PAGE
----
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The online Sword outlet online sale of Shannara online sale

The online Sword outlet online sale of Shannara online sale
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Description

Product Description

The Sword of Shannara is the first volume of the classic series that has becomeone of the most popular fantasy tales of all time.

Long ago, the wars of the ancient Evil ruined the world. In peaceful Shady Vale, half-elfin Shea Ohmsford knows little of such troubles. But the supposedly dead Warlock Lord is plotting to destroy everything in his wake.The sole weapon against this Power of Darkness is the Sword of Shannara, which can be used only by a trueheir of Shannara. On Shea, last of the bloodline,rests the hope of all the races.

Thus begins the enthralling Shannara epic,a spellbinding tale of adventure, magic, and myth . .

From the Inside Flap

Living in peaceful Shady Vale, Shea Ohmsford knew little of the troubles that plagued the rest of the world. Then the giant, forbidding Allanon revaled that the supposedly dead Warlock Lord was plotting to destory the world. The sole weapon against this Power of Darkness was the Sword of Shannara, which could only be used by a true heir of Shannara--Shea being the last of the bloodline, upon whom all hope rested. Soon a Skull Bearer, dread minion of Evil, flew into the Vale, seeking to destroy Shea. To save the Vale, Shea fled, drawing the Skull Bearer after him....

About the Author

Terry Brooks has thrilled readers for decades with his powers of imagination and storytelling. He is the author of more than thirty books, most of which have been  New York Times bestsellers. He lives with his wife, Judine, in the Pacific Northwest.

Excerpt. © Reprinted by permission. All rights reserved.

The sun was already sinking into the deep green of the hills to the west of the valley, the red and gray-pink of its shadows touching the corners of the land, when Flick Ohmsford began his descent. The trail stretched out unevenly down the northern slope, winding through the huge boulders which studded the rugged terrain in massive clumps, disappearing into the thick forests of the lowlands to reappear in brief glimpses in small clearings and thinning spaces of woodland. Flick followed the familiar trail with his eyes as he trudged wearily along, his light pack slung loosely over one shoulder. His broad, windburned face bore a set, placid look, and only the wide gray eyes revealed the restless energy that burned beneath the calm exterior. He was a young man, though his stocky build and the grizzled brown hair and shaggy eyebrows made him look much older. He wore the loose-fitting work clothes of the Vale people and in the pack he carried were several metal implements that rolled and clanked loosely against one another.
 
There was a slight chill in the evening air, and Flick clutched the collar of his open wool shirt closer to his neck. His journey ahead lay through forests and rolling flatlands, the latter not yet visible to him as he passed into the forests, and the darkness of the tall oaks and somber hickories reached upward to overlap and blot out the cloudless night sky. The sun had set, leaving only the deep blue of the heavens pinpointed by thousands of friendly stars. The huge trees shut out even these, and Flick was left alone in the silent darkness as he moved slowly along the beaten path. Because he had traveled this same route a hundred times, the young man noticed immediately the unusual stillness that seemed to have captivated the entire valley this evening. The familiar buzzing and chirping of insects normally present in the quiet of the night, the cries of the birds that awoke with the setting of the sun to fly in search of food—all were missing. Flick listened intently for some sound of life, but his keen ears could detect nothing. He shook his head uneasily. The deep silence was unsettling, particularly in view of the rumors of a frightening black-winged creature sighted in the night skies north of the valley only days earlier.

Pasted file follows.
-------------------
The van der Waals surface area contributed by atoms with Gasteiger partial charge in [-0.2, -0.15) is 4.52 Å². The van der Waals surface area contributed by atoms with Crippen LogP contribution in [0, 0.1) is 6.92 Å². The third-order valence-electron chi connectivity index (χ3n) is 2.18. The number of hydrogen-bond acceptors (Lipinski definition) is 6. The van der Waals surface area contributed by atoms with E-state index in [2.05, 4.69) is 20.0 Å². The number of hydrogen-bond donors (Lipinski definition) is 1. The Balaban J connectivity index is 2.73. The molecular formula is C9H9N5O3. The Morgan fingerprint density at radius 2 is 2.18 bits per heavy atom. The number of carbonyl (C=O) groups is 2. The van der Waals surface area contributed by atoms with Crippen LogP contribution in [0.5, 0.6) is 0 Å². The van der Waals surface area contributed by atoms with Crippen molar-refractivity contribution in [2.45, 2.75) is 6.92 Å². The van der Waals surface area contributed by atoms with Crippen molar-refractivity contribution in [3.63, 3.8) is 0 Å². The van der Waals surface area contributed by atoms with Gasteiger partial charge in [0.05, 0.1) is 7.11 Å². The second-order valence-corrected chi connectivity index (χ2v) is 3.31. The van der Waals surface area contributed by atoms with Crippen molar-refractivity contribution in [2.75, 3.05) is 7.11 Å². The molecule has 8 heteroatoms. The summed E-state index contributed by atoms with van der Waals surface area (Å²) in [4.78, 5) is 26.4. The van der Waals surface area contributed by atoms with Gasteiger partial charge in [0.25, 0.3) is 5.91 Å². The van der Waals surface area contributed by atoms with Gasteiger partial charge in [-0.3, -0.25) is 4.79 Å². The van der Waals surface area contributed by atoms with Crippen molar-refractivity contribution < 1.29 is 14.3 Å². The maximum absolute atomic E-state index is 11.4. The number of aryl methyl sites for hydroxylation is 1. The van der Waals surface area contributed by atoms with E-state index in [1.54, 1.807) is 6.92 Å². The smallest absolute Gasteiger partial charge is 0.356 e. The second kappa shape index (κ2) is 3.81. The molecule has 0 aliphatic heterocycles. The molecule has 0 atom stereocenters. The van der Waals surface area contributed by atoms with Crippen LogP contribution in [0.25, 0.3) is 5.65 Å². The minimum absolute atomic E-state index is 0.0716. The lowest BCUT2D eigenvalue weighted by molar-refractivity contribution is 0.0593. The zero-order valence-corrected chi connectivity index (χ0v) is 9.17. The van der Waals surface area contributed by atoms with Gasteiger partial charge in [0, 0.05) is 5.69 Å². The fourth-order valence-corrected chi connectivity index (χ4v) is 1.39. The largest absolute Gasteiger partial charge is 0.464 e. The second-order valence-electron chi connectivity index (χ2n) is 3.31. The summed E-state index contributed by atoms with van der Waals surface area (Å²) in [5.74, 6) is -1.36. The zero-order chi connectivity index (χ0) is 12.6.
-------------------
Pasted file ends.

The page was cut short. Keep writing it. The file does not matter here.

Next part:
He forced himself to whistle and turned his thoughts back to his day’s work in the country just to the north of the Vale, where outlying families farmed and tended domestic livestock. He traveled to their homes every week, supplying various items that they required and bringing bits of news on the happenings of the Vale and occasionally the distant cities of the deep Southland. Few people knew the surrounding countryside as well as he did, and fewer still cared to travel beyond the comparative safety of their homes in the valley. Men were more inclined to remain in isolated communities these days and let the rest of the world get along as best it could. But Flick liked to travel outside the valley from time to time, and the outlying homesteads were in need of his services and were willing to pay him for the trouble. Flick’s father was not one to let an opportunity pass him by where there was money to be made, and the arrangement seemed to work out well for all concerned.
 
A low-hanging branch brushing against his head caused Flick to start suddenly and leap to one side. In chagrin, he straightened himself and glared back at the leafy obstacle before continuing his journey at a slightly quicker pace. He was deep in the lowland forests now and only slivers of moonlight were able to find their way through the thick boughs overhead to light the winding path dimly. It was so dark that Flick was having trouble finding the trail, and as he studied the lay of the land ahead, he again found himself conscious of the heavy silence. It was as if all life had been suddenly extinguished, and he alone remained to find his way out of this forest tomb. Again he recalled the strange rumors. He felt a bit anxious in spite of himself and glanced worriedly around. But nothing stirred on the trail ahead nor moved in the trees about him, and he felt embarrassingly relieved.